Can You Prevent Hearing Aid Repairs?
Hearing aids are useful auditory devices that allow people with hearing loss to enhance their ability to hear. As small as they look, hearing aids are built with sophisticated parts that perform advanced functions. But, can you prevent hearing aid repairs? In many cases, yes. Knowing how to maintain your hearing devices properly can eliminate the need for repairs.
Keep your hearing aids away from moisture
While some hearing aids are resistant to moisture, many are not fully waterproof. Exposing hearing aids to excessive water or moisture often leads to malfunctions. When spilled liquids get into contact with your aid, they can damage the electronics and render them useless. Unless you have a waterproof hearing aid, do not expose your device to water or moisture.
Clean earwax regularly
The build-up of too much wax in your device can cause it to stop working until you take it for repairs. Wax often accumulates in aids when you wear them for a long time. Cleaning earwax regularly with a wax pic can improve the function of your hearing aid and extend its lifespan.
Store your device securely
Try to avoid keeping your device on the floor or other locations where they may easily get damaged. For example, storing your hearing aids on the ground is a bad idea, as you may step on them and damage their components. Since prevention is better than cure, store your devices securely in a box or case. You could also leave them in your drawer or somewhere else that's safer.
Avoid using hair sprays when your hearing aids are on
When you put on your ITE, BTE or ITC hearing aids, don't douse your head with perfumes, hairsprays, and the like. These chemicals can find their way into the interior of your device and damage them. If you must use perfumes or hairsprays, remove your device before doing so.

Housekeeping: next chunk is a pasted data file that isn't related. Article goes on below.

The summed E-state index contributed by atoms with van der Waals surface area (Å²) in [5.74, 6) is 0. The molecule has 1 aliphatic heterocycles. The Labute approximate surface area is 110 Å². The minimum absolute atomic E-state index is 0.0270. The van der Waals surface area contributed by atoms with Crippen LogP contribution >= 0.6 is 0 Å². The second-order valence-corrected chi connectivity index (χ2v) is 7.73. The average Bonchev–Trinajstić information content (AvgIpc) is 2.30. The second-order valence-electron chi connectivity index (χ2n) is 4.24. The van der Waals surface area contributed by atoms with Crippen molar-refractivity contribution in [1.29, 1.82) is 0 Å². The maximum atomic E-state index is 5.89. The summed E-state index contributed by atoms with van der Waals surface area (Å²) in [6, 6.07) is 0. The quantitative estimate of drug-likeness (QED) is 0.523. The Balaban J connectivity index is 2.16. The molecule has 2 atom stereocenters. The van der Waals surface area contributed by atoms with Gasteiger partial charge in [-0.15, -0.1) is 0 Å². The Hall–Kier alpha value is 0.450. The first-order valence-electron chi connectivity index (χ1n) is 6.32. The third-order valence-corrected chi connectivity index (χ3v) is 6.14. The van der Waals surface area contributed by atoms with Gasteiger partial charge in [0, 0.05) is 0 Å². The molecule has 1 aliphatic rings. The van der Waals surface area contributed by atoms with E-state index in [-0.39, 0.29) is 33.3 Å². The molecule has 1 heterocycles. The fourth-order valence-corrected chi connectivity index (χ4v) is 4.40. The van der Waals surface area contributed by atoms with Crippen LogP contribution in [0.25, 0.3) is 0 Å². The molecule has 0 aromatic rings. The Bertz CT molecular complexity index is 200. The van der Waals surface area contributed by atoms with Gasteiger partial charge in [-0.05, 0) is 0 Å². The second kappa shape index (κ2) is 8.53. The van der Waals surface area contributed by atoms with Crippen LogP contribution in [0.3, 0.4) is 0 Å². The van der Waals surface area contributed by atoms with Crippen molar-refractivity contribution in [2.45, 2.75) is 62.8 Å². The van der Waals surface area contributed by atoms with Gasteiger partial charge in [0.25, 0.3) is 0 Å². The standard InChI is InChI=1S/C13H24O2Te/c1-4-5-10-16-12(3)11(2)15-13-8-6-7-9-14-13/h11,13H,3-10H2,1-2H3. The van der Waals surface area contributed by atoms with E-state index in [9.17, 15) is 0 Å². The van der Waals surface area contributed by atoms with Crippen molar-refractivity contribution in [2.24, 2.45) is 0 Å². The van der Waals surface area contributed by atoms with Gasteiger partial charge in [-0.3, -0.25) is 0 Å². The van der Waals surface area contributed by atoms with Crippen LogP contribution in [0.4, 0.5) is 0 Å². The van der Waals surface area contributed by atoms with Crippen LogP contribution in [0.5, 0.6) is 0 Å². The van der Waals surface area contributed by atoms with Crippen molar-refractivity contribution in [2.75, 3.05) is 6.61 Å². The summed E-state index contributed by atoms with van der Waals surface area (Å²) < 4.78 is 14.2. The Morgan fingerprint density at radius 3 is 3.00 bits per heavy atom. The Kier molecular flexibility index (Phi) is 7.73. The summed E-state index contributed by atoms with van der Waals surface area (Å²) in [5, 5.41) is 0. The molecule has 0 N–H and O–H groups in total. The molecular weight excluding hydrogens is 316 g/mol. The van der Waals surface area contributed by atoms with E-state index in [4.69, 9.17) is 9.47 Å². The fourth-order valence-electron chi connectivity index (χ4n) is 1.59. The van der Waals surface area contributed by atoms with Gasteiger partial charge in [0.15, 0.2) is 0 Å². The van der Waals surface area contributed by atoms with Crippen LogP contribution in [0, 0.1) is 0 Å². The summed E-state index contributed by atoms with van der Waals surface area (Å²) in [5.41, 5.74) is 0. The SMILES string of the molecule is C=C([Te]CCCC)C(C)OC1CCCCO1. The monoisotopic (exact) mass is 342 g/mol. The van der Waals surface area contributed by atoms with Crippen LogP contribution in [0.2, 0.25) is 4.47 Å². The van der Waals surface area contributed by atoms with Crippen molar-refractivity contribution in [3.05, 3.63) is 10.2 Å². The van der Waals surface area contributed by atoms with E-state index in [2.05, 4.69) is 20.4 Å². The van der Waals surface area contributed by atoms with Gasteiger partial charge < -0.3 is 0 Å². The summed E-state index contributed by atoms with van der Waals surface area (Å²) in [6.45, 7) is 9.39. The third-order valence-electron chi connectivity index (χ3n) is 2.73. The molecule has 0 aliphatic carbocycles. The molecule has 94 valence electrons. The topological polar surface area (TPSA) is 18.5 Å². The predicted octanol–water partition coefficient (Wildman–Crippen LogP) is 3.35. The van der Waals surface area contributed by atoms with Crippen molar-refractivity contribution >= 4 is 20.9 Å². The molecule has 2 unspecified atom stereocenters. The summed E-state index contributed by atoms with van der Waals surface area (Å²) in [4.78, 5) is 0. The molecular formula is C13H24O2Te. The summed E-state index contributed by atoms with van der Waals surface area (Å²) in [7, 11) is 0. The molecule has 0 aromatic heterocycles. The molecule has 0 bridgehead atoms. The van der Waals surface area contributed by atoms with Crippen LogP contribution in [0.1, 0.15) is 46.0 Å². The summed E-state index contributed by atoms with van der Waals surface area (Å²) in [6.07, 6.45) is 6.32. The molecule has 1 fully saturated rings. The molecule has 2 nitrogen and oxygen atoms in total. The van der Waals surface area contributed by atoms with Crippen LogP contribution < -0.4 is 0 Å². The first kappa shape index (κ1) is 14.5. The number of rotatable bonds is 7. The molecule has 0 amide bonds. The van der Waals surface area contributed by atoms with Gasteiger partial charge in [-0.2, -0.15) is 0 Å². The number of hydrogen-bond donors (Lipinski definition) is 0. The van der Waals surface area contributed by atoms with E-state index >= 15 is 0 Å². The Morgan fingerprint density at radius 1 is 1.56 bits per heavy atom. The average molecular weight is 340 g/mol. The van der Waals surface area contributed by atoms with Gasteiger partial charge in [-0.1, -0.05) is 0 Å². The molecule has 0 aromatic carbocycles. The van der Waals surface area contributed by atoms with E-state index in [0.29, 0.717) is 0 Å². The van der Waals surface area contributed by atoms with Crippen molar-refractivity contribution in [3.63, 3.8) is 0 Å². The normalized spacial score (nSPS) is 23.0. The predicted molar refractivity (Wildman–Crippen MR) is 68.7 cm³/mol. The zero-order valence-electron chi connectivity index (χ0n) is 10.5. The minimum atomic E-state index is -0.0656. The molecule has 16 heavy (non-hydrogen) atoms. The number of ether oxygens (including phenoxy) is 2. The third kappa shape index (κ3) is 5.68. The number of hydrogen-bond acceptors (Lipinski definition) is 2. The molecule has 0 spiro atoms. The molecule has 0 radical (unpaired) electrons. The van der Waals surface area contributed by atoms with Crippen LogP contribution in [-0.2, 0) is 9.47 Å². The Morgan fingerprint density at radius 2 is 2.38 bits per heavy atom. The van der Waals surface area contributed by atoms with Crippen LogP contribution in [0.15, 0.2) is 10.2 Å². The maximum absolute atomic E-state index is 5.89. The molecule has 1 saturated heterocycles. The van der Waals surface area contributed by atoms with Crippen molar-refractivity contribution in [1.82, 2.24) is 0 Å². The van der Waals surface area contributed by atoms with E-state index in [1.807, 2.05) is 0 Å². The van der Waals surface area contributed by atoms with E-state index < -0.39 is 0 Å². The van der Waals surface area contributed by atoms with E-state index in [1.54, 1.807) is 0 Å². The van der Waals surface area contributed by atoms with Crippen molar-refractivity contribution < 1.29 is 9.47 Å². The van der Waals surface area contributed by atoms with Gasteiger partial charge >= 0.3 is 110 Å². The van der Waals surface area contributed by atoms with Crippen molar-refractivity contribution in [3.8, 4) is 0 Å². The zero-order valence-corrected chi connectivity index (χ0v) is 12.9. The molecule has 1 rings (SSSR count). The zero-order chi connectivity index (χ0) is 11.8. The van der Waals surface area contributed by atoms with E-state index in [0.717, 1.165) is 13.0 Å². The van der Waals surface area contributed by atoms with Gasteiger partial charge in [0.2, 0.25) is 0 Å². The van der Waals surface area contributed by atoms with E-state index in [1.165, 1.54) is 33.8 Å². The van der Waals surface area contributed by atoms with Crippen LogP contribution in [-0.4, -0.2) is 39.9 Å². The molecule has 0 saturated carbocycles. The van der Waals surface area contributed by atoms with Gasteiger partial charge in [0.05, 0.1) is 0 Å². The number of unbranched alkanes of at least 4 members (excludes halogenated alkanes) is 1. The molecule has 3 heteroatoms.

Hearing aids troubleshooting tips
There are common hearing aid malfunctions that you can troubleshoot yourself. If your device is not functioning, you may want to keep the following hearing aids troubleshooting guide at your fingertips.
Check the batteries
Many hearing aids usually come with rechargeable or disposable batteries. You may have to test disposable batteries to ensure that they are correctly positioned in your hearing aid. Change batteries to see if the problem persists.
Inspect BTE tubing
People who use behind-the-ear (BTE) hearing aids may want to inspect the tubing if their devices are not working. Audiologists can also fix tubing issues relating to wear and tear.
Increase the volume
The fact that you can't hear with your hearing aid doesn't always mean it's faulty. Sometimes, you need to turn up the volume to hear better.
Finally, understand that no matter how well you care for your hearing aids, they will need to be repaired by audiologists at a point in time when they are no longer effective.